The Digest: 20/11/15
Historic Northern Ireland Deal announced
After 10 weeks of negotiations parties in Northern Ireland have reached a deal to sustain the devolved government. The agreement includes a new deal on welfare reform, with Westminster paying £585 million over four years. A new international body for monitoring paramilitary organisations, a cross-border crime task force, and new powers for Stormont to set its own corporation tax to compete with the Republic of Ireland’s tax rates are also notable features of the deal. However, there is still contention over how to approach the legacy of the Troubles. Both the Prime Minister and Ireland’s foreign minister have welcomed the deal as a turning point, although victims groups have expressed disappointment over the lack of consensus on the legacy issues of the Troubles.
Suicide Bomb in Beirut kills 43
Dozens of people have been killed in a double suicide bombing in Beirut, the capital of Lebanon. It is the worst attack in the country this year with 43 dead and 239 wounded. ISIS has claimed responsibility for the blast, which targeted the district of Burj al-Barajneh. Three suicide bombers were named on social media. In a statement the Lebanese Prime Minister, Tammam Salam, said: “We condemn this cowardly criminal act that can never be justified, and we call on the Lebanese to be more watchful and united against strife.”
“Jihadi John” killed in US drone strike
Mohammed Emwazi, known as “Jihadi John”, has reportedly been killed in a drone strike. Pentagon leaders have stated they are “reasonably confident” that a drone strike killed Emwazi, the Briton working for Islamic State. He appeared in the video of beheading of Western hostages such as journalist James Foley and aid worker Alan Henning. Colonel Steve Warren said Thursday’s attack in Raqqa – involving three drones – had hit their intended target. Emwazi, a Kuwaiti-born British militant, is suspected to have travelled to Syria in 2013. David Cameron said targeting Emwazi was “the right thing to do” as any successful attack would have been “a strike at the heart” of Islamic State.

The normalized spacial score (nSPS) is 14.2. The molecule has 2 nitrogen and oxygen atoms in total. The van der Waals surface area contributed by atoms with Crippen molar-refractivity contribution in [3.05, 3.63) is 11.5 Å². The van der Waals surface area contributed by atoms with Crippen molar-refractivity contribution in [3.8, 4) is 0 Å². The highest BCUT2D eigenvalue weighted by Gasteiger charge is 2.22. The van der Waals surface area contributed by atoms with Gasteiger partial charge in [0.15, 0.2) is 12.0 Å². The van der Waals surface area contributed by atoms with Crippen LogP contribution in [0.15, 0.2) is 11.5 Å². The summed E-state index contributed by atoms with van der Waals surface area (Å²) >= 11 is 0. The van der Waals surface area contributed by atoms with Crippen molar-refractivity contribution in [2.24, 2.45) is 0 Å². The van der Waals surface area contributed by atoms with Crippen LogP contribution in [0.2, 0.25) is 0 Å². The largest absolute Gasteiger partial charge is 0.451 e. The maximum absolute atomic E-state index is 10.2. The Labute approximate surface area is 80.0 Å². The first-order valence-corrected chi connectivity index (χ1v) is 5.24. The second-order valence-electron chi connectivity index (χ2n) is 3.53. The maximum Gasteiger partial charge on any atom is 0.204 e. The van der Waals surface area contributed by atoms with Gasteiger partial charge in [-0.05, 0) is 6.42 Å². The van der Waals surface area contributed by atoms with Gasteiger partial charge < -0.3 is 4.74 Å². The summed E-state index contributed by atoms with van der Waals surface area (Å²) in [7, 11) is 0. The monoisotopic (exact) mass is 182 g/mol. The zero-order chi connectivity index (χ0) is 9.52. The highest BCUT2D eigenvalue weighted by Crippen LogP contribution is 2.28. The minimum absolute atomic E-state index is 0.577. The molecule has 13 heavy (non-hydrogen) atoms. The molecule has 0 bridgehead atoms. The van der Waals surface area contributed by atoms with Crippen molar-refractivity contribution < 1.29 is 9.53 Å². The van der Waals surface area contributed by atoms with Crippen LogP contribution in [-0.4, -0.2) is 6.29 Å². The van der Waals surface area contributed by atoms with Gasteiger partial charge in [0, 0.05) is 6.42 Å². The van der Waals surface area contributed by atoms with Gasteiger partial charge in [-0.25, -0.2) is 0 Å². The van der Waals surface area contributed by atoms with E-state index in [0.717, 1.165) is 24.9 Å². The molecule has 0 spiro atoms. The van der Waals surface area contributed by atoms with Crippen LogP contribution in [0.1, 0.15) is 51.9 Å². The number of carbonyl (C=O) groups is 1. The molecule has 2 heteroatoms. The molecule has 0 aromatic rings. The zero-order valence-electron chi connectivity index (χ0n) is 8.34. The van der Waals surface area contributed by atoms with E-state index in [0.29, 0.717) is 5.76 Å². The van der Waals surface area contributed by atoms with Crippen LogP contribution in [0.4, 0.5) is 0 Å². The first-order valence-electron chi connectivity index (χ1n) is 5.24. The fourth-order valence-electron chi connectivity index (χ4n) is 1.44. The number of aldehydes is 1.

Clarkson sued over Top Gear assault
Ex-Top Gear presenter Jeremy Clarkson and the BBC are being sued by the producer who Clarkson assaulted, which caused him to be fired from his job. The incident, which occurred in March this year, led to an enquiry which ruled that Clarkson had subjected Tymon to a 30 second physical and verbal assault, which was unprovoked. Clarkson is said to have assaulted Tymon after not being served a steak. Tymon is suing the BBC and Clarkson for more than £100,000 for racial discrimination and personal injury. Representatives for Clarkson and those for the BBC have refused to comment, though it is believed that Clarkson wishes to settle the lawsuit as soon as possible.
(Image: AP Photo/Bilal Hussein)